Money Matters (and Conflicts) — Lack of Firm Financial Controls “Not Unusual” & Wealth Management Services a Poor Practice

Clyde & Co have launched a new risk newsletter: “Lawyers’ Risk Management Newsletter, July 2020” —

  • “Mr. Wetterman cheated the firm out of USD 361,646.47 by submitting and obtaining reimbursement for 382 separate sham travel expense requests between 2015 and 2019. Unfortunately, this story is not unique or even particularly uncommon.”
  • “This story, and other incidents of similar ilk, demonstrate the importance of the adage ‘trust – but verify.’ The story exemplifies the fact that law firms often repose trust in their lawyers – and even in non-lawyer employees with roles involving access to the firm’s finances – without having in place the appropriate controls to fulfill the firms’ ethical and fiduciary obligations to “verify.” The ethical duties relating to managing client funds are found in Rule of Professional Conduct (“RPC”) 1.15, and the duty not to “engage in conduct involving dishonesty, fraud, deceit or misrepresentation” is found in RPC 8.4 (c). In addition, lawyers owe their firms, and their firms’ clients, fiduciary duties to the same effect. Also important are RPC 5.1 and 5.3 – the duty of supervision.”
  • “It is not sufficient for a firm to place trust in its attorneys and staff, and thereby possibly enable them to steal or embezzle the firm’s or its clients’ funds, without having appropriate oversight policies and procedures in place. Here, the scheme was possible because the firm permitted its lawyers to submit travel expense claims for reimbursement without requiring any appropriate proof of the validity of the claims.”
  • “Regrettably, Thomas Wettermann’s case is not unusual. A strong internal control environment is not just a best practice but a way to protect the law firm, its clients and its employees. Although no set of policies and procedures can prevent fraud completely, putting in place appropriate financial controls will significantly reduce the opportunities for wrongdoing and will help to protect the assets of the firm, not least its good name. The policies and procedures described above are not a comprehensive list. Rather, firms should consult with their outside accountants and advisors on the policies, procedures and controls best suited to their own particular needs.”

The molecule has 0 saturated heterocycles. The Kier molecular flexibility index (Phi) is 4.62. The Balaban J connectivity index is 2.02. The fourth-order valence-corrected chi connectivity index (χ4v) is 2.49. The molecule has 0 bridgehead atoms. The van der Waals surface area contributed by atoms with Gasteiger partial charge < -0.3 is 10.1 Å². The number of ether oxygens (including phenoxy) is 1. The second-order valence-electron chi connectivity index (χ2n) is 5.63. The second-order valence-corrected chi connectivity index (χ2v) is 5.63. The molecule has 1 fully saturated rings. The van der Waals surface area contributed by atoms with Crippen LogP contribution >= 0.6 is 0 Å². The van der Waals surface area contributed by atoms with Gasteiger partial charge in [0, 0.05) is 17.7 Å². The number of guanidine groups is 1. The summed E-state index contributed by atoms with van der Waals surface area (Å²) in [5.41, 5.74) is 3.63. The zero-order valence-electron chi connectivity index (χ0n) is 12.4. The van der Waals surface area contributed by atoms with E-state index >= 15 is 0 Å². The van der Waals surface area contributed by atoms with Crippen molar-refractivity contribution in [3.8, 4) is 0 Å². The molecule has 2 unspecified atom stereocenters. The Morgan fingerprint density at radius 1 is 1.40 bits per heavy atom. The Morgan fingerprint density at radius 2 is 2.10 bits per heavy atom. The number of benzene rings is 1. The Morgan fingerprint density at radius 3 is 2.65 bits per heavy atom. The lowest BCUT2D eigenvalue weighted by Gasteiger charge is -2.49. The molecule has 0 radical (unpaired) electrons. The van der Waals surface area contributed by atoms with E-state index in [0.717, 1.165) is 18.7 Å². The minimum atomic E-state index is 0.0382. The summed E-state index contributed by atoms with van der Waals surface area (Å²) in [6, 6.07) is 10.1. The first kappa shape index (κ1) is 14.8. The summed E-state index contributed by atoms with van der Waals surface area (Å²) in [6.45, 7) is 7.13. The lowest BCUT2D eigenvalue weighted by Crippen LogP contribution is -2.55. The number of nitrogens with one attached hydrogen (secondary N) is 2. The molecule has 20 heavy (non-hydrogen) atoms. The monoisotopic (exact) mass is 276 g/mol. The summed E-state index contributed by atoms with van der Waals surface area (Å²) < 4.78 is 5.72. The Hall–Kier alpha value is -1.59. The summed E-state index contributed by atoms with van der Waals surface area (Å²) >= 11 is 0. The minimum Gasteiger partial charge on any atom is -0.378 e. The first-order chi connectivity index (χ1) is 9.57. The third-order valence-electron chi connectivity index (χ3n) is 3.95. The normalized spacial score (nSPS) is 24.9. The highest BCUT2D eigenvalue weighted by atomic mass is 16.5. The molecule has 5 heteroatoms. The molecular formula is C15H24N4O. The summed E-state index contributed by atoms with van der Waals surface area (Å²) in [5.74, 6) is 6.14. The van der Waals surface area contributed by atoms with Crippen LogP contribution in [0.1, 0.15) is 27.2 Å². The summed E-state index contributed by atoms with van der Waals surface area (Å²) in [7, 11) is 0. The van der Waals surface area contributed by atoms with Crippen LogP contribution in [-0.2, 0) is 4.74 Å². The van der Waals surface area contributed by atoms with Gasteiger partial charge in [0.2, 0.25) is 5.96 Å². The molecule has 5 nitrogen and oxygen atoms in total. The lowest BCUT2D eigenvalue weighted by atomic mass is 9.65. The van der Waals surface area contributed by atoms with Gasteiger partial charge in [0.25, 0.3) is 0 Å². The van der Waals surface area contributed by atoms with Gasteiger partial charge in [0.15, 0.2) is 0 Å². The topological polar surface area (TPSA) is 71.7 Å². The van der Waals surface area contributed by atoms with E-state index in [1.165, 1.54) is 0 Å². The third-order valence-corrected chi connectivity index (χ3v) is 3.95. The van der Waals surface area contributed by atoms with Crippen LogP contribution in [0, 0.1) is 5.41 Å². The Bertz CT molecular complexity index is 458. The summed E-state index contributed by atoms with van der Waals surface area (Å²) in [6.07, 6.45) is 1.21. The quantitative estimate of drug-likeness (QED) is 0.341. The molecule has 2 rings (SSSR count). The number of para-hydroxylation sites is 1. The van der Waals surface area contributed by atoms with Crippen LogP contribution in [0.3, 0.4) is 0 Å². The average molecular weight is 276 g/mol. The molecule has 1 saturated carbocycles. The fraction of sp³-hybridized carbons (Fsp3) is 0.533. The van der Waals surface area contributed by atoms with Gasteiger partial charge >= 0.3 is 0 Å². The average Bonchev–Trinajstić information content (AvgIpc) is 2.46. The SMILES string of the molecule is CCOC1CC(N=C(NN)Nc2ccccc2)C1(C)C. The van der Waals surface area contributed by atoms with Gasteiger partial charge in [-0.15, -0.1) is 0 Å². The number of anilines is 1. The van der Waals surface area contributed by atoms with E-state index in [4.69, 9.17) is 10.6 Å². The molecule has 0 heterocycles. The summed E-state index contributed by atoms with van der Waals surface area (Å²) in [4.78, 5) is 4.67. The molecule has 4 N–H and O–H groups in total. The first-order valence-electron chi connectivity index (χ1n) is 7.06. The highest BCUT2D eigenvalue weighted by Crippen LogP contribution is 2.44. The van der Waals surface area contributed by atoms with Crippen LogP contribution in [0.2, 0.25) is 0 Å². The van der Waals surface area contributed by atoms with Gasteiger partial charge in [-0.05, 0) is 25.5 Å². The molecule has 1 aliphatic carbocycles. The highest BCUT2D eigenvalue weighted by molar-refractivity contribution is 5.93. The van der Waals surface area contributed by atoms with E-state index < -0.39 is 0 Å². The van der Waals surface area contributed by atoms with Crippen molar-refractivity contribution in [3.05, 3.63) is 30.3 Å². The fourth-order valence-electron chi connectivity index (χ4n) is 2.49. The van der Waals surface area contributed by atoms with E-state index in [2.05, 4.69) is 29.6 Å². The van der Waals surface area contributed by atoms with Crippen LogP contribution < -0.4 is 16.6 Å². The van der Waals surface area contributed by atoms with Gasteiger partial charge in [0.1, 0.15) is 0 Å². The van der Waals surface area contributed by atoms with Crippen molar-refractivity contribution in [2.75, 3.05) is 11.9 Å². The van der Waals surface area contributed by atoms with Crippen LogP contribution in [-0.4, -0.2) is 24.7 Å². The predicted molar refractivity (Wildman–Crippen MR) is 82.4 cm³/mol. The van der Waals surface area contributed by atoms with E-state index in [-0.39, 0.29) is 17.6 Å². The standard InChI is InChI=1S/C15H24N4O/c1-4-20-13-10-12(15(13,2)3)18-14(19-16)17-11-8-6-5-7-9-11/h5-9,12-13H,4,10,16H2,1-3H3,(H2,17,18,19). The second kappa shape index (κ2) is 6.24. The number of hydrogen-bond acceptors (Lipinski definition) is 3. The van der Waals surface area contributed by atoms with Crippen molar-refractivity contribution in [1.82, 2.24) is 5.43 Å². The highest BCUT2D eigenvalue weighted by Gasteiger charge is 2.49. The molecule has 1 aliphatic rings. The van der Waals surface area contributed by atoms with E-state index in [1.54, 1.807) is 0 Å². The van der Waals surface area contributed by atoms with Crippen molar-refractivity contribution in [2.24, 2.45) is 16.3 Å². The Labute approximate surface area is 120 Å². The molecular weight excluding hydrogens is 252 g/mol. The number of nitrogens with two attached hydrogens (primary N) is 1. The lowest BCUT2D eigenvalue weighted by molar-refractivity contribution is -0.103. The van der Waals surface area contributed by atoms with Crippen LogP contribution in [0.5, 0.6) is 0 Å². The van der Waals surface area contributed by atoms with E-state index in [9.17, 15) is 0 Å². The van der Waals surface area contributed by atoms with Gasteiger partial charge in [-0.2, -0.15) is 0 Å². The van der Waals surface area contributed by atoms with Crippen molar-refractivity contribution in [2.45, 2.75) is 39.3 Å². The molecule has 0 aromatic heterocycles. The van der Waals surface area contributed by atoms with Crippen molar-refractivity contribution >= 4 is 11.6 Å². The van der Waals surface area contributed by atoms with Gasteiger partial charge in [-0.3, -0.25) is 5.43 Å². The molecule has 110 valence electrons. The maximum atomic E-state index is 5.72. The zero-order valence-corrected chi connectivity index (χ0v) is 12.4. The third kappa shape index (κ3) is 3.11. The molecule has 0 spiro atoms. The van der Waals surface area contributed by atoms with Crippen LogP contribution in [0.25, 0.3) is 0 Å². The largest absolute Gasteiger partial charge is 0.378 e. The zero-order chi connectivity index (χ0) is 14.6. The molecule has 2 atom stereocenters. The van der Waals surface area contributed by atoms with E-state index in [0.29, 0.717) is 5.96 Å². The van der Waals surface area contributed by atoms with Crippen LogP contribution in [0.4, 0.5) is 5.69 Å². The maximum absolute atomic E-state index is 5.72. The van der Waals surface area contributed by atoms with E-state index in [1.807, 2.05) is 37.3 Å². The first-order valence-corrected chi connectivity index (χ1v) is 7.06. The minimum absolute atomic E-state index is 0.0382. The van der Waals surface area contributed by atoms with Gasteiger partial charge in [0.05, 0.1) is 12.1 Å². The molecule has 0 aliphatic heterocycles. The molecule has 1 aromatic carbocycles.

N.Y. Lawyer Can’t Also Provide Wealth Management Services” —

  • “A non-practicing New York lawyer who’s been working in wealth management for 20 years and now wants to open a law office and provide investment advisory services to law clients can’t ethically do so, the state bar said.”
  • “‘The conflict between the legal and non-legal services is so severe that informed consent cannot cure it,’ the bar’s ethics committee said in an opinion.”
  • “A state professional conduct rule ‘expressly allows’ lawyers to provide legal and non-legal services to the same client, like lawyer-accounting services, the opinion said. But some ‘dual practice conflicts’ can’t be remedied with informed client consent because of the conflict, it said. The opinion cited the example of lawyers acting as real estate brokers for the same transaction.”
  • “The lawyer could, however, provide wealth management services to non-legal clients if a disclaimer is provided that no lawyer-client relationship is being formed, the opinion said.”

 

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